Polar Biology

, Volume 37, Issue 9, pp 1309–1320 | Cite as

Phenological advancement in arctic bird species: relative importance of snow melt and ecological factors

  • J. R. LiebezeitEmail author
  • K. E. B. Gurney
  • M. Budde
  • S. Zack
  • D. Ward
Original Paper


Previous studies have documented advancement in clutch initiation dates (CIDs) in response to climate change, most notably for temperate-breeding passerines. Despite accelerated climate change in the Arctic, few studies have examined nest phenology shifts in arctic breeding species. We investigated whether CIDs have advanced for the most abundant breeding shorebird and passerine species at a long-term monitoring site in arctic Alaska. We pooled data from three additional nearby sites to determine the explanatory power of snow melt and ecological variables (predator abundance, green-up) on changes in breeding phenology. As predicted, all species (semipalmated sandpiper, Calidris pusilla, pectoral sandpiper, Calidris melanotos, red-necked phalarope, Phalaropus lobatus, red phalarope, Phalaropus fulicarius, Lapland longspur, Calcarius lapponicus) exhibited advanced CIDs ranging from 0.40 to 0.80 days/year over 9 years. Timing of snow melt was the most important variable in explaining clutch initiation advancement (“climate/snow hypothesis”) for four of the five species, while green-up was a much less important explanatory factor. We found no evidence that high predator abundances led to earlier laying dates (“predator/re-nest hypothesis”). Our results support previous arctic studies in that climate change in the cryosphere will have a strong impact on nesting phenology although factors explaining changes in nest phenology are not necessarily uniform across the entire Arctic. Our results suggest some arctic-breeding shorebird and passerine species are altering their breeding phenology to initiate nesting earlier enabling them to, at least temporarily, avoid the negative consequences of a trophic mismatch.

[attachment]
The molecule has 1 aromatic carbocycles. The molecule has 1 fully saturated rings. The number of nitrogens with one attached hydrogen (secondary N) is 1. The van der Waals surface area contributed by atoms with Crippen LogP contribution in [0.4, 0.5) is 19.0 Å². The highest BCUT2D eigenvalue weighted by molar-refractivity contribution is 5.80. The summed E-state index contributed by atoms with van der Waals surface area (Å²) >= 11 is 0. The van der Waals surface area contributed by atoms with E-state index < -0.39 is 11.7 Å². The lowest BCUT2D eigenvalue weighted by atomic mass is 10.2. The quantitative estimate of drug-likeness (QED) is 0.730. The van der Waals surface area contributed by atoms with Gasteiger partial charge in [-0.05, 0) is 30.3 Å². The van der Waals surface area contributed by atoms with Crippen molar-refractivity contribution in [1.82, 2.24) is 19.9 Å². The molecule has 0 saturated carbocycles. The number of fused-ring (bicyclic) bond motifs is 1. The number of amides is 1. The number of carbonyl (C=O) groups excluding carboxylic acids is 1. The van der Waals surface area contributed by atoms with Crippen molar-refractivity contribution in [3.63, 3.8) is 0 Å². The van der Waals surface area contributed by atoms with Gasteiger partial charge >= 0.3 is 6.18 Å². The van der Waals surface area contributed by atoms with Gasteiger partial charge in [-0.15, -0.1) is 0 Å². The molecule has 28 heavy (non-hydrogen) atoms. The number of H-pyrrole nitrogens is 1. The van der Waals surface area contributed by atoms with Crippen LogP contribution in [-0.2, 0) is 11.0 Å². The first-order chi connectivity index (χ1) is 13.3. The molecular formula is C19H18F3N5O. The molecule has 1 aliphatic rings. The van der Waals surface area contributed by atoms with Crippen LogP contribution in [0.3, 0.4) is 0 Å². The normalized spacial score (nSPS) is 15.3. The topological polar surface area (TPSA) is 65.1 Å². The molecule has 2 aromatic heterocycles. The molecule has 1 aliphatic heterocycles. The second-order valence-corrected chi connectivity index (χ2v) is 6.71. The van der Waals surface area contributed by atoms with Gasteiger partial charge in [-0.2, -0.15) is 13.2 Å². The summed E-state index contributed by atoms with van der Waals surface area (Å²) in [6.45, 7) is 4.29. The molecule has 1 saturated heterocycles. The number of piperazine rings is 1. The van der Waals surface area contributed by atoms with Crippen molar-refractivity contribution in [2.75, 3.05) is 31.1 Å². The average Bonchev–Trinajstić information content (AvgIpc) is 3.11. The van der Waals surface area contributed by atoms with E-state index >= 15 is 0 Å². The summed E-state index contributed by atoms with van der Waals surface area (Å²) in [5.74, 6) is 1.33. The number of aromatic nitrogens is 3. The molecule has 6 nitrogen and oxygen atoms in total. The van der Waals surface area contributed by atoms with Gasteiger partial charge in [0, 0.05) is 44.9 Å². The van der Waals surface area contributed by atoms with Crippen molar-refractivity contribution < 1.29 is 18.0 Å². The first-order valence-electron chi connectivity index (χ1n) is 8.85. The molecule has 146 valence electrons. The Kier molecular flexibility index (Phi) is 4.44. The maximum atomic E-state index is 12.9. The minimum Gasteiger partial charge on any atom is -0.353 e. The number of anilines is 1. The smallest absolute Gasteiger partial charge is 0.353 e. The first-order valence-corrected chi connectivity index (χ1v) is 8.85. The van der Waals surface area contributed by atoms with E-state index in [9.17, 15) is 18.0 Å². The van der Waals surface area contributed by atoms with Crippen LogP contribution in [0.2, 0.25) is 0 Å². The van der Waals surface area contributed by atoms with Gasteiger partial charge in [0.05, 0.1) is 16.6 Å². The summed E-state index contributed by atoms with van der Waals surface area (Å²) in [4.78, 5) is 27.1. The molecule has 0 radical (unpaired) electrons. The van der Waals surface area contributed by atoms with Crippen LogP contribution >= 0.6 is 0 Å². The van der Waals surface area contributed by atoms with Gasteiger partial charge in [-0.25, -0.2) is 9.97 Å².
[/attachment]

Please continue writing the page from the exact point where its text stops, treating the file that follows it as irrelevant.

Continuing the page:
Arctic Climate change Clutch initiation Passerine Shorebird 



We thank the many field assistants who collected data for this study. We also thank BP Alaska [Exploration] Inc., ConocoPhillips Alaska, Inc., and the North Slope Borough for logistic support. The funders that made this study possible include: Alaska Department of Fish and Game Partner Program, Bureau of Land Management, Disney Conservation Awards, Kresge Foundation, Liz Claiborne/Art Ortenberg Foundation, U.S. Fish and Wildlife Neotropical Migratory Bird Conservation Act grants, U.S. Fish and Wildlife Avian Influenza Surveillance grants, WCS private donors, and the U.S. Geological Survey’s (USGS) Changing Arctic Ecosystem Initiative that is supported by funding from the Wildlife Program of the USGS Ecosystem Mission Area. We thank Kyle Hogrefe for preparation of the study area figure. Any use of trade names is for descriptive purposes only and does not imply endorsement by the U.S. Government.


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Copyright information

© Springer-Verlag Berlin Heidelberg 2014

Authors and Affiliations

  • J. R. Liebezeit
    • 1
    • 5
    Email author
  • K. E. B. Gurney
    • 2
  • M. Budde
    • 3
  • S. Zack
    • 1
  • D. Ward
    • 4
  1. 1.Wildlife Conservation SocietyPacific West OfficePortlandUSA
  2. 2.Alaska Cooperative Fish and Wildlife Research Unit, Institute of Arctic BiologyUniversity of Alaska FairbanksFairbanksUSA
  3. 3.Earth Resources Observation and Science (EROS) CenterU.S. Geological SurveySioux FallsUSA
  4. 4.Alaska Science CenterU.S. Geological SurveyAnchorageUSA
  5. 5.Audubon Society of PortlandPortlandUSA

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